Where have you been Sara Jane, "we'd like to know a little bit about you for our files"? The phrase from "Mrs. Robinson" the song by Simon and Garfunkel echoes in today's reality when it perhaps makes more sense than when it was heard in the 1967 film, "The Graduate." Sara Jane is home and local parole will get to know her and she them.
She has served her term in prison and was released on parole. She is back at home in Minnesota and the authorities agree that she can be in Minnesota, except our Governor Pawlenty and the Los Angeles Police Protective League. They want her to stay in California to serve her parole. They have made quite a fuss about it. Fellow Republican California Governor Schwarzenegger did not see what the fuss was all about.
The point from the "Mrs. Robinson" song was that she was not so important, the question was - what happened to Joe DeMaggio? The song says we have "turned our lonely eyes to you." In other words, Sara Jane is not one of our big national or even state questions in these bumptious times. She should return to her quiet life with her family. She should serve out her parole and she should complete it. She is highly unlikely to run away from her parole because St. Paul is where she wants to be.
We should not take the bait from the Police Protective League and our Governor that Sara Jane Olson's parole is not enough punishment. More separation from her family is needed to further punish her in addition to the parole. And for those who think the conviction was not enough and that she should be punished more, well that just has to be a matter of opinion and debate.
And now back to unemployment, the budget deficit, and how you are going to get a piece of the stimulus package.
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More from Laura Waterman Wittstock
Science teacher and member of the Dakota Nation, Jim Rock is the first to put an American Indian seed experiment aboard the NASA space shuttle.
We take looking up at the skies for granted. The stars and moon will always be there. Only the headlines of a transit of Venus or the infamous blue moon calls our attention to the reality that the firmament is not fixed and we are a tiny population in a galaxy far away. Most people agree that we should educate ourselves all of our lives. There is no room for closed thinking, especially not for the coming generations. It will comfort many Minnesotans to know that the MN Planetarium Society just passed an important 100,000 mark. That many school children have now had lessons about the cosmos, given by Planetarium teacher Sally Brummel. We have a few small planetariums like the ones in Duluth, Hibbing, or New Ulm, but only one serves the entire state: the Minnesota Planetarium and Space Discovery Center. For many reasons, support from the City of Minneapolis and then Hennepin County has lagged. Now, a new partnership with the Bell Museum at the University of Minnesota gives some hope that a new planetarium will be available to the people of the state. Minnesotans should show their support by picking up the phone, sending an email, or writing a letter to the members of the Legacy Division in the House or the Environment and Natural Resources Committee in the Senate.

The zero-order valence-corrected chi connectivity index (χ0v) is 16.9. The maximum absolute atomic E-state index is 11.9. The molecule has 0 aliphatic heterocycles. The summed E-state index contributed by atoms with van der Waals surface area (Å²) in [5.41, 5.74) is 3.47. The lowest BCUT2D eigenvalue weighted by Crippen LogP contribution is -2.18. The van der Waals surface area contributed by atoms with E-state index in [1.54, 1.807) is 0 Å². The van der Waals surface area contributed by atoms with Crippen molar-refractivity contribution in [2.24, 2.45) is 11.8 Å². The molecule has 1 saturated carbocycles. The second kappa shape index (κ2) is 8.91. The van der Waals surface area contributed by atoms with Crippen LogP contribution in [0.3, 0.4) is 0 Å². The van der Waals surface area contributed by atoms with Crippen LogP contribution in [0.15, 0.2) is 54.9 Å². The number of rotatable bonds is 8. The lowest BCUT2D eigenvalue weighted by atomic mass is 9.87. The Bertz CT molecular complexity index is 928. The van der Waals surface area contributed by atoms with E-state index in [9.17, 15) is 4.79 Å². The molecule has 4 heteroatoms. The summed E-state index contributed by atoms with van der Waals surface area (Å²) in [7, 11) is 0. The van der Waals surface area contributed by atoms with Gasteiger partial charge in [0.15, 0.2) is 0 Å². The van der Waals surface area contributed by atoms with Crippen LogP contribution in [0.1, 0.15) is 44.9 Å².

The shootings that resulted in injury and death in Arizona compel every one of us to take stock - not just to what happened there but to what is happening in our own lives. In a strange way, the violent deaths of others causes many of the living to appreciate life all the more. We can link ourselves easily to the young child mercilessly gunned down but also to the adults, particularly those who died while saving others. This is the heroism of which we hope we all are capable when the time comes.
News coming from Leech Lake shines a light on kids using alcohol and drugs. There should be a light shining on Frank Reese.
Where does "pro life" figure in the debate of more insurance which will lower infant death rates compared to what we have now? Infant death rates are one thing, the uncounted numbers are in non-medical fetus loss due to poverty.